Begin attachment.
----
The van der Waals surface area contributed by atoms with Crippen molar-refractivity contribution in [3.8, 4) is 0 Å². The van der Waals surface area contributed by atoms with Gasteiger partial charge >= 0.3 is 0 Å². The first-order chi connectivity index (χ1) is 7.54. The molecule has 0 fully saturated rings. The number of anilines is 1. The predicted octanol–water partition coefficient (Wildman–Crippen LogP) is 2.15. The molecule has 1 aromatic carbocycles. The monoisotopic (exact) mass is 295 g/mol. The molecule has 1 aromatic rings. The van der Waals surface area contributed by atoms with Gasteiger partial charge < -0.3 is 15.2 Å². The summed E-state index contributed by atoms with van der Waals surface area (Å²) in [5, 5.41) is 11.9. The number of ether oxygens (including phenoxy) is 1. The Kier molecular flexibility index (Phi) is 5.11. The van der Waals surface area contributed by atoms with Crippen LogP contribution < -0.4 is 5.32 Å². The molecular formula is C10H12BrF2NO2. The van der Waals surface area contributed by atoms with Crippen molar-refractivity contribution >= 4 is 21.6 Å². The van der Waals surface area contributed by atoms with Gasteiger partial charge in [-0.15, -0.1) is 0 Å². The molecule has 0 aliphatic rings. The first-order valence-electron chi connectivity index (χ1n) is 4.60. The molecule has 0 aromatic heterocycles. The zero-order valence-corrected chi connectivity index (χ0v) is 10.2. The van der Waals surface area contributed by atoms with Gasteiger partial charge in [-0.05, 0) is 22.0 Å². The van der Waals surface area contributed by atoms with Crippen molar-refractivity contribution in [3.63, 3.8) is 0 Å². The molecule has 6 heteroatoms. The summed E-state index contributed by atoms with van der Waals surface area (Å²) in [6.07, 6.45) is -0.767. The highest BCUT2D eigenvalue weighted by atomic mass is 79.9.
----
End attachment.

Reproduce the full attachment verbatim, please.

The van der Waals surface area contributed by atoms with Crippen molar-refractivity contribution in [3.8, 4) is 0 Å². The van der Waals surface area contributed by atoms with Gasteiger partial charge >= 0.3 is 0 Å². The first-order chi connectivity index (χ1) is 7.54. The molecule has 0 fully saturated rings. The number of anilines is 1. The predicted octanol–water partition coefficient (Wildman–Crippen LogP) is 2.15. The molecule has 1 aromatic carbocycles. The monoisotopic (exact) mass is 295 g/mol. The molecule has 1 aromatic rings. The van der Waals surface area contributed by atoms with Gasteiger partial charge < -0.3 is 15.2 Å². The summed E-state index contributed by atoms with van der Waals surface area (Å²) in [5, 5.41) is 11.9. The number of ether oxygens (including phenoxy) is 1. The Kier molecular flexibility index (Phi) is 5.11. The van der Waals surface area contributed by atoms with Crippen LogP contribution < -0.4 is 5.32 Å². The molecular formula is C10H12BrF2NO2. The van der Waals surface area contributed by atoms with Crippen molar-refractivity contribution >= 4 is 21.6 Å². The van der Waals surface area contributed by atoms with Gasteiger partial charge in [-0.15, -0.1) is 0 Å². The molecule has 0 aliphatic rings. The first-order valence-electron chi connectivity index (χ1n) is 4.60. The molecule has 0 aromatic heterocycles. The zero-order valence-corrected chi connectivity index (χ0v) is 10.2. The van der Waals surface area contributed by atoms with Gasteiger partial charge in [-0.05, 0) is 22.0 Å². The van der Waals surface area contributed by atoms with Crippen molar-refractivity contribution in [3.63, 3.8) is 0 Å². The molecule has 6 heteroatoms. The summed E-state index contributed by atoms with van der Waals surface area (Å²) in [6.07, 6.45) is -0.767. The highest BCUT2D eigenvalue weighted by atomic mass is 79.9.